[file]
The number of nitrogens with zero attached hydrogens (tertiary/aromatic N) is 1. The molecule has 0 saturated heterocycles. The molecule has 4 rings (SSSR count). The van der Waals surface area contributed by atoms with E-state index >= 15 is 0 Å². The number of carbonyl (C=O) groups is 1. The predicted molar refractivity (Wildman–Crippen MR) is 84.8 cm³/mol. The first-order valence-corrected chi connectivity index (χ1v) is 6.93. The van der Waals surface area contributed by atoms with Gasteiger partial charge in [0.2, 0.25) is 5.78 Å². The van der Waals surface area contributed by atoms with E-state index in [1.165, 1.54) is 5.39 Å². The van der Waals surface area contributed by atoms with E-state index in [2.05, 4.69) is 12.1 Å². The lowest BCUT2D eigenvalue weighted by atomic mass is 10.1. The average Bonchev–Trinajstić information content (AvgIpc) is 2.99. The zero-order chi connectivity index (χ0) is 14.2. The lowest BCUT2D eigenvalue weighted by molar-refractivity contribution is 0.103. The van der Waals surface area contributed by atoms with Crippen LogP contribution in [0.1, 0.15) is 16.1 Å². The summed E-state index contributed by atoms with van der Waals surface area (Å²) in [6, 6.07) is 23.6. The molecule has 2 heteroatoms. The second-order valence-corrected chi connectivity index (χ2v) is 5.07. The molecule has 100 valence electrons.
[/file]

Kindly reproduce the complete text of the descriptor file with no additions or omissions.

The number of nitrogens with zero attached hydrogens (tertiary/aromatic N) is 1. The molecule has 0 saturated heterocycles. The molecule has 4 rings (SSSR count). The van der Waals surface area contributed by atoms with E-state index >= 15 is 0 Å². The number of carbonyl (C=O) groups is 1. The predicted molar refractivity (Wildman–Crippen MR) is 84.8 cm³/mol. The first-order valence-corrected chi connectivity index (χ1v) is 6.93. The van der Waals surface area contributed by atoms with Gasteiger partial charge in [0.2, 0.25) is 5.78 Å². The van der Waals surface area contributed by atoms with E-state index in [1.165, 1.54) is 5.39 Å². The van der Waals surface area contributed by atoms with E-state index in [2.05, 4.69) is 12.1 Å². The lowest BCUT2D eigenvalue weighted by atomic mass is 10.1. The average Bonchev–Trinajstić information content (AvgIpc) is 2.99. The zero-order chi connectivity index (χ0) is 14.2. The lowest BCUT2D eigenvalue weighted by molar-refractivity contribution is 0.103. The van der Waals surface area contributed by atoms with Crippen LogP contribution in [0.1, 0.15) is 16.1 Å². The summed E-state index contributed by atoms with van der Waals surface area (Å²) in [6, 6.07) is 23.6. The molecule has 2 heteroatoms. The second-order valence-corrected chi connectivity index (χ2v) is 5.07. The molecule has 100 valence electrons.